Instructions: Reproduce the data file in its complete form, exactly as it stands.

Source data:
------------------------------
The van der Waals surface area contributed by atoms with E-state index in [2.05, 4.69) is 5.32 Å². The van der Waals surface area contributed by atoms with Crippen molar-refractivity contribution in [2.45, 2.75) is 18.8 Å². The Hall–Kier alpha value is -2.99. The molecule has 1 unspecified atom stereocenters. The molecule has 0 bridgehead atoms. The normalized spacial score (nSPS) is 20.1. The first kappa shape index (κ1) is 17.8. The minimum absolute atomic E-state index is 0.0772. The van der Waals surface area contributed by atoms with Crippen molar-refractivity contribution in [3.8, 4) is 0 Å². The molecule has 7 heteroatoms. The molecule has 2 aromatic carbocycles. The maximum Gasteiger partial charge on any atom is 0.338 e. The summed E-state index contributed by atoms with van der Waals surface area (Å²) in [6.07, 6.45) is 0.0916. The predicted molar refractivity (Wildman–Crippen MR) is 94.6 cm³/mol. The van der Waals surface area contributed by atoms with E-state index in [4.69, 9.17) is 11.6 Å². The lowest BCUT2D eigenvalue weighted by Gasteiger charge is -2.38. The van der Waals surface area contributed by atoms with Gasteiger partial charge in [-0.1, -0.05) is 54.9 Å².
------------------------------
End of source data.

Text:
The van der Waals surface area contributed by atoms with E-state index in [2.05, 4.69) is 5.32 Å². The van der Waals surface area contributed by atoms with Crippen molar-refractivity contribution in [2.45, 2.75) is 18.8 Å². The Hall–Kier alpha value is -2.99. The molecule has 1 unspecified atom stereocenters. The molecule has 0 bridgehead atoms. The normalized spacial score (nSPS) is 20.1. The first kappa shape index (κ1) is 17.8. The minimum absolute atomic E-state index is 0.0772. The van der Waals surface area contributed by atoms with Crippen molar-refractivity contribution in [3.8, 4) is 0 Å². The molecule has 7 heteroatoms. The molecule has 2 aromatic carbocycles. The maximum Gasteiger partial charge on any atom is 0.338 e. The summed E-state index contributed by atoms with van der Waals surface area (Å²) in [6.07, 6.45) is 0.0916. The predicted molar refractivity (Wildman–Crippen MR) is 94.6 cm³/mol. The van der Waals surface area contributed by atoms with E-state index in [4.69, 9.17) is 11.6 Å². The lowest BCUT2D eigenvalue weighted by Gasteiger charge is -2.38. The van der Waals surface area contributed by atoms with Gasteiger partial charge in [-0.1, -0.05) is 54.9 Å².